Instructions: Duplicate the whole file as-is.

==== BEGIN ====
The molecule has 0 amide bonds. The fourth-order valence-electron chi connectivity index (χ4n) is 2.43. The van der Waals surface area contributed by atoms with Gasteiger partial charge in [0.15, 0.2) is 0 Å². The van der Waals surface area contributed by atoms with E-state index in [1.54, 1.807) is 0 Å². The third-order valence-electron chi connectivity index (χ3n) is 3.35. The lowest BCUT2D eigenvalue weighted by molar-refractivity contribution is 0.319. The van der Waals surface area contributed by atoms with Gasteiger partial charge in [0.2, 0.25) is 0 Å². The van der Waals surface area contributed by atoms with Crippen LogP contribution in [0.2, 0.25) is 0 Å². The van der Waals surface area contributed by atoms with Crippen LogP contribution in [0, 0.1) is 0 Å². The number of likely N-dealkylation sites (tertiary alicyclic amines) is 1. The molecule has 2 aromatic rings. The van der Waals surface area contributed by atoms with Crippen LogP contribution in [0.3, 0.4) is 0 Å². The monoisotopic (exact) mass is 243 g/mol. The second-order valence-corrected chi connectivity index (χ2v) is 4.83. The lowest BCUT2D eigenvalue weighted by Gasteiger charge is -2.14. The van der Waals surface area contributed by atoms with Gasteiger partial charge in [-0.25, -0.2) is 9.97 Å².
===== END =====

The molecule has 0 amide bonds. The fourth-order valence-electron chi connectivity index (χ4n) is 2.43. The van der Waals surface area contributed by atoms with Gasteiger partial charge in [0.15, 0.2) is 0 Å². The van der Waals surface area contributed by atoms with E-state index in [1.54, 1.807) is 0 Å². The third-order valence-electron chi connectivity index (χ3n) is 3.35. The lowest BCUT2D eigenvalue weighted by molar-refractivity contribution is 0.319. The van der Waals surface area contributed by atoms with Gasteiger partial charge in [0.2, 0.25) is 0 Å². The van der Waals surface area contributed by atoms with Crippen LogP contribution in [0.2, 0.25) is 0 Å². The van der Waals surface area contributed by atoms with Crippen LogP contribution in [0, 0.1) is 0 Å². The number of likely N-dealkylation sites (tertiary alicyclic amines) is 1. The molecule has 2 aromatic rings. The van der Waals surface area contributed by atoms with Crippen LogP contribution in [0.3, 0.4) is 0 Å². The monoisotopic (exact) mass is 243 g/mol. The second-order valence-corrected chi connectivity index (χ2v) is 4.83. The lowest BCUT2D eigenvalue weighted by Gasteiger charge is -2.14. The van der Waals surface area contributed by atoms with Gasteiger partial charge in [-0.25, -0.2) is 9.97 Å².